Private Client Photographers differ in that they secure clients at a show before hand and show up to photograph these clients and these clients only. Obviously not every photographer offers an identical service but generally they will photograph their clients day from start to finish, capturing getting ready, warming up, in the ring and candid moments. It is a tailored and personal service, and one that is priced at a pretty penny. This also means that Private Photographers have their income guaranteed before they even set foot on the show grounds.

Understandably, there is a friction between OP’s and Private Photographers. Private Photographers can actively be taking income away from OP’s who are exhausted and often struggling to break even from their shows, where as Private Photographers can be making a sizeable profit, with very little expenses. Having been on both sides of the coin, I think there is very much a need for OP’s and Private Photographers and I believe they can and should co-exist. However as more and more Private Photographers enter the ring, it is very important that we foster a relationship of respect on both sides and learn to value one another.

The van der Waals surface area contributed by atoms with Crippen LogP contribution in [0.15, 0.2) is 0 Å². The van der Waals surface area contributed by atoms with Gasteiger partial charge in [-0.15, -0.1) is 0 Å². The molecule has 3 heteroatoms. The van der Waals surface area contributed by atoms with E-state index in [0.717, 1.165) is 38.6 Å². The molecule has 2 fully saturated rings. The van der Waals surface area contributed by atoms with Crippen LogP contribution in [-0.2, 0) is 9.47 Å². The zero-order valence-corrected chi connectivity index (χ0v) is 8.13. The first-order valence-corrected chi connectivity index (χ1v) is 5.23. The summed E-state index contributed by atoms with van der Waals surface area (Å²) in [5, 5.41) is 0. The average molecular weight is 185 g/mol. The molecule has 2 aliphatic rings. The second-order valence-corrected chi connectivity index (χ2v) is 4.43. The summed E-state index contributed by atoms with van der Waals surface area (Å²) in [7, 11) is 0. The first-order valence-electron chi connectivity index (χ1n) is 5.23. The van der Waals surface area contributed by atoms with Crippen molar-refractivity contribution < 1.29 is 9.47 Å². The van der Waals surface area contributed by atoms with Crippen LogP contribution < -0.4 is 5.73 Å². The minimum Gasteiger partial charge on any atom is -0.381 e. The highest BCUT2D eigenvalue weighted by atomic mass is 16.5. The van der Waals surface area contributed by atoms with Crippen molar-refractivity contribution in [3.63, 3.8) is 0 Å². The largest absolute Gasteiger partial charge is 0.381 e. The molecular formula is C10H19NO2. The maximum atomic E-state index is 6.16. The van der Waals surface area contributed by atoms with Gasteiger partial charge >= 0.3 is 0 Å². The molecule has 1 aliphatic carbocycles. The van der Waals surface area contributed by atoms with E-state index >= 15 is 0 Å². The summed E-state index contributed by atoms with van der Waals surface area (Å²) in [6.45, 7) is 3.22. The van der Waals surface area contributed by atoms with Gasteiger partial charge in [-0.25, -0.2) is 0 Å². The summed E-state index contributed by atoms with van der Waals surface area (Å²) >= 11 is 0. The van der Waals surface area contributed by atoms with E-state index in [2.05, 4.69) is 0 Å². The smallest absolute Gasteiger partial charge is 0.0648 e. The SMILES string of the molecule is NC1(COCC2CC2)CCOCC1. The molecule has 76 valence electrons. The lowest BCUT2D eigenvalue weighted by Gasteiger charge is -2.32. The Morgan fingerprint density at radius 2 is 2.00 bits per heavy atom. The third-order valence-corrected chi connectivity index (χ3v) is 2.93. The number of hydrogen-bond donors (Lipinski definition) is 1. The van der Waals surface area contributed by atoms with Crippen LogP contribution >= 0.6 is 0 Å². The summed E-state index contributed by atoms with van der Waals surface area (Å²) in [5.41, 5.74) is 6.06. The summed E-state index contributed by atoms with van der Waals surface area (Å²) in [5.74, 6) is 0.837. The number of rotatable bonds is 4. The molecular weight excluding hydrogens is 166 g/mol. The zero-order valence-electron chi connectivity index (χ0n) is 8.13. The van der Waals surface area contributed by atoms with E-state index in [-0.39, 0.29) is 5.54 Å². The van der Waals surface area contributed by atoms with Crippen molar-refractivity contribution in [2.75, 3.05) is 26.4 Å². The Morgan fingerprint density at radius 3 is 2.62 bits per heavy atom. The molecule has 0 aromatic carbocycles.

Always ask first!

Before I even consider taking on private clients at a new venue, I will reach out to both the Show Organizers and the OP (if there is one) and inquire about offering my services. I always offer to pay a media fee and set very clear limits on the service I’ll be providing (won’t be entering the ring, will not advertise, will provide a client list etc.) and am very clear that the OP has the right to refuse me offering this service. There are venues where I am not allowed to offer private client photography and while I wish this were not the case, I will never question this decision or attempt to photograph there out of respect for the OP and wanting to maintain a good reputation for myself within the industry.

Have a client list